Student Column: Transforming Perspectives on Equity and the Built Environment

Tuesday, December 14, 2021

By Katie Popp

Yongsheng Chen
Popp

In just a few days, the 5.5 years I’ve spent at Georgia Tech as an undergraduate and graduate student will be coming to a close. The ritual end-of-college tasks are nearly complete – I've solidified an exciting job, taken my last final, and purchased my regalia. All that’s left to complete the deed is to walk across the stage this upcoming Saturday. I'm excited for a new chapter, but can't avoid the feelings of nostalgia that accompany the closing of 5.5 years (a fair chunk) of my life. As I reflect on the opportunities and challenges that are an inevitable aspect of the college experience, I realize that the experiences that shaped me the most were sparked from leaps of faith into new and unfamiliar territories. One of those leaps includes a 1-credit hour student-led project that sparked my interest late in my 3rd year, which played a significant role in my personal and professional growth.

When setting up my schedule for the Spring 2020 semester, I was looking for an interesting and engaging elective that would fulfill the requirements of my undergraduate civil engineering degree. A few of my peers recommended the Vertically Integrated Projects (VIP) program at GT, and after scouring the VIP project team list for a topic I would be interested in, I stumbled across the Building for Equity and Sustainability group – which stood out as a perfect intersection of my passion for civil engineering and the built environment with my growing interest in sustainability and equitable practices. The VIP is based in the newly constructed Kendeda Building for Innovative Sustainable Design, which, at the time, was gradually shaping a fresh identity for the North side of campus.

The VIP title – Building for Equity and Sustainability – reflects the need to advance equity in the built environment while looking to the Kendeda building, which is Living Building-certified, as a living laboratory for learning and thinking about the meaning of equity. As an undergraduate student in Civil Engineering, I was drawn to the opportunity to augment my technical engineering knowledge with the Living Building Equity Petal ideology. I felt that, though Georgia Tech provides a top-notch education in engineering, I was missing the social piece that would allow me to take my perspective to the next-level and challenge me to become a more holistic engineer.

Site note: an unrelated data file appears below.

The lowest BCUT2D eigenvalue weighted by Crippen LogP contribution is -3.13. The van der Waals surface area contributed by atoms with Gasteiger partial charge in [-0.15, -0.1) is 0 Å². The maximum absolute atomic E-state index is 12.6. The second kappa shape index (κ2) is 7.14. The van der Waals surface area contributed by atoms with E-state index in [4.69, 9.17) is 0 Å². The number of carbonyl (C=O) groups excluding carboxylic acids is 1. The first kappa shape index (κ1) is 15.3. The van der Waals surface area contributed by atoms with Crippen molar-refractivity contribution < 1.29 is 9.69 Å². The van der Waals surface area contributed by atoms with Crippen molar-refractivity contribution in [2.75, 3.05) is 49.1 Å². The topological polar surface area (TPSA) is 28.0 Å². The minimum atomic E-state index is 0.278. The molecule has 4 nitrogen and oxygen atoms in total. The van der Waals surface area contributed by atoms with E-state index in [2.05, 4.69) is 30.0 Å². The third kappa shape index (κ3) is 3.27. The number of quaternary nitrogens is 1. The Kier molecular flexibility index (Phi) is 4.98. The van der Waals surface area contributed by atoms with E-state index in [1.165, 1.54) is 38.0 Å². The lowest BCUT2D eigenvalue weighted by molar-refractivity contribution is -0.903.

Since joining the VIP in early Spring 2020, I’ve had the opportunity to engage in relevant discussions about equity, sustainability, and the built environment. Our discussions certainly shifted once we transitioned to a fully online semester, but at the same time, became increasingly relevant to real-world activities as COVID-19 pushed on and the Black Lives Matter movement ignited towards the end of the semester. Having an open and safe space to ask questions and reflect on equity in light of a chaotic and challenging year helped me develop a broader perspective on social issues and what it means to advance equity in my personal life and career.

I continued the VIP course into Fall 2020 and again returned in Fall 2021, but this time as a Graduate Teaching Assistant (GTA). Despite being in a different role on the VIP team, I’ve had the pleasure of being with the group long enough to witness the evolution and maturation of the student projects. Students from several majors have been a part of the team at some point in the past two years, offering their diverse perspectives and adding valuable viewpoints to class discussions. We’ve had guest speakers from Atlanta City Studio, the International Living Future Institute (ILFI)Community Planning and Design Initiative Africa (CDPI), and Partnership for Southern Equity, among several others, which have demonstrated how advancing equity is being done in practice. I reflect on these conversations with peers, instructors, and guest speakers fondly, and appreciate this unique and enlightening opportunity to engage in discussion on a fundamental yet challenging concept.